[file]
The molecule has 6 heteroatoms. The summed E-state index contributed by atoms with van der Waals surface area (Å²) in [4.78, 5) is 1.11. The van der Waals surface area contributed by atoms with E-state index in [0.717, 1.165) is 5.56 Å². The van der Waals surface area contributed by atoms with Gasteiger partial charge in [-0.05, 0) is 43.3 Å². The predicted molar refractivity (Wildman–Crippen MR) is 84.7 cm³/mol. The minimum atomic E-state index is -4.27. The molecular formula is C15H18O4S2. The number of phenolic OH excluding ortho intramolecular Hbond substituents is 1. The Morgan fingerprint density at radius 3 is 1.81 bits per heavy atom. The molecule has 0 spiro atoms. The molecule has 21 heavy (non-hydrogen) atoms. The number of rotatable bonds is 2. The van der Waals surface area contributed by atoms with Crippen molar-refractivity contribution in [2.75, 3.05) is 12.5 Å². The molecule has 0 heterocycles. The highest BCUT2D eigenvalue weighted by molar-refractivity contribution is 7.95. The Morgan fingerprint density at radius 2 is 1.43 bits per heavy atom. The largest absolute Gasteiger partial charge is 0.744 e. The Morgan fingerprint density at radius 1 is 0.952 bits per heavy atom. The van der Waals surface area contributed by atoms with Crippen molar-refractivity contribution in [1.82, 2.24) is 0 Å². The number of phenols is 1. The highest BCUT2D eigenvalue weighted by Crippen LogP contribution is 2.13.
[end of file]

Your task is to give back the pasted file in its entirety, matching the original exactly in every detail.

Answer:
The molecule has 6 heteroatoms. The summed E-state index contributed by atoms with van der Waals surface area (Å²) in [4.78, 5) is 1.11. The van der Waals surface area contributed by atoms with E-state index in [0.717, 1.165) is 5.56 Å². The van der Waals surface area contributed by atoms with Gasteiger partial charge in [-0.05, 0) is 43.3 Å². The predicted molar refractivity (Wildman–Crippen MR) is 84.7 cm³/mol. The minimum atomic E-state index is -4.27. The molecular formula is C15H18O4S2. The number of phenolic OH excluding ortho intramolecular Hbond substituents is 1. The Morgan fingerprint density at radius 3 is 1.81 bits per heavy atom. The molecule has 0 spiro atoms. The molecule has 21 heavy (non-hydrogen) atoms. The number of rotatable bonds is 2. The van der Waals surface area contributed by atoms with Crippen molar-refractivity contribution in [2.75, 3.05) is 12.5 Å². The molecule has 0 heterocycles. The highest BCUT2D eigenvalue weighted by molar-refractivity contribution is 7.95. The Morgan fingerprint density at radius 2 is 1.43 bits per heavy atom. The largest absolute Gasteiger partial charge is 0.744 e. The Morgan fingerprint density at radius 1 is 0.952 bits per heavy atom. The van der Waals surface area contributed by atoms with Crippen molar-refractivity contribution in [1.82, 2.24) is 0 Å². The number of phenols is 1. The highest BCUT2D eigenvalue weighted by Crippen LogP contribution is 2.13.